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Water and Wastewater Office carried all tests of chlorination of the samples out using the stock solution prepared using per chlorine powder provided. [Table 2] gives the degree of purity of chlorine of the samples. [Table 3] shows the amount of the water consumption of the city during the period between 2008 and 2010; the total consumption of the city was calculated in m 3 and L/s. The inlet flow of each resource was measured and is shown in [Table 4].

The graphs of the free chlorine in the water resources of the city are given below [Figure 2],[Figure 3],[Figure 4],[Figure 5],[Figure 6],[Figure 7],[Figure 8],[Figure 9],[Figure 10],[Figure 11],[Figure 12] and [Figure 13].
Figure 2: Free residual chlorine of Spring Aludareh after 24 hours

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Figure 3: Kinetics of Short‑term decay chlorine in spring water samples from Aludareh

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Figure 4: Kinetics of long term decay chlorine in samples from spring water Aludareh

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Figure 5: Free residual chlorine of Kalukon well after 24 hours

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Figure 6: Kinetics of Short‑term decay chlorine in samples from well water kalukon

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Figure 7: Kinetics of long term decay chlorine from samples in well water Kalukon

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Figure 8: Free residual chlorine of well No.3 after 24 hours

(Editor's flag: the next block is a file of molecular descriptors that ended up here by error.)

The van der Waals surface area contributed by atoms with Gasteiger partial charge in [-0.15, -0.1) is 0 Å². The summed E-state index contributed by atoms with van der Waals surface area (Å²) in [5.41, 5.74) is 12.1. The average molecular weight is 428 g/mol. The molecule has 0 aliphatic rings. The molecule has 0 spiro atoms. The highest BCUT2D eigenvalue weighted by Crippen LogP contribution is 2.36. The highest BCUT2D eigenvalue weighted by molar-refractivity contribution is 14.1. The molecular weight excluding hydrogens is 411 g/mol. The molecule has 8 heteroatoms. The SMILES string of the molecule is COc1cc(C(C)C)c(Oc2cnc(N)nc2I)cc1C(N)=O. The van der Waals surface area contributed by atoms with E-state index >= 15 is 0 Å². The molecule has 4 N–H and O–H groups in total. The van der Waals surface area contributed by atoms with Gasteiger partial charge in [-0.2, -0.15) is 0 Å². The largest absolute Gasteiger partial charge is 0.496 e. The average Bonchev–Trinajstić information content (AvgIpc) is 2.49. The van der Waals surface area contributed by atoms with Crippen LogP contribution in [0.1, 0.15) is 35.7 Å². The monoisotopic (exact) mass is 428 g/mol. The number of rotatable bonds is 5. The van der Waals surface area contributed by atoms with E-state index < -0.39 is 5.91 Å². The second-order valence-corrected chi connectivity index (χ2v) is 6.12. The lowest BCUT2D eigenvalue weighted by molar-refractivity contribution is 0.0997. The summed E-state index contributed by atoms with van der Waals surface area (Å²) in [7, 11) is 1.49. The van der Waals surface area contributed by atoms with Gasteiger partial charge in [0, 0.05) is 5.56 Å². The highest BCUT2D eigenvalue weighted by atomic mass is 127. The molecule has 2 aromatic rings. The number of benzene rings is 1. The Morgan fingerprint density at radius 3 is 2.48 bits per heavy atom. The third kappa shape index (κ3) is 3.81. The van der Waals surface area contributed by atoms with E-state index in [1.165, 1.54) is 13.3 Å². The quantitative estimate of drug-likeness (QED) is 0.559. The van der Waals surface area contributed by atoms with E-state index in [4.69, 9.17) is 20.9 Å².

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Figure 9: Kinetics of Short‑term decay chlorine in samples of well water from area No. 3

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Figure 10: Kinetic of long term decay chlorine in samples of well water from area No.3

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Figure 11: Free chlorine remaining of wells Ouhadi after 24 hours

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Figure 12: Kinetics graph of short‑term decay of chlorine in samples from well water Ouhadi

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Figure 13: Kinetics graph of long term decay of chlorine in samples from well water Ouhadi

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Table 2: Purity percentage of chlorine in used perchlorin

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Table 3: Water consumption of khanbebein City in various years

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Table 4: Choice kinetic model for water resources

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According to the experimental method, a series of chemical tests were carried out in the concentration of 3 mg/L at 30 minutes before and after adding the chlorinated solution to the water samples and paired t-test for determining the level of significance of the changes in the values of chemicals after chlorination, the results of which are shown in [Table 5].
Table 5: Table paired T test chemical parameters before and after chlorination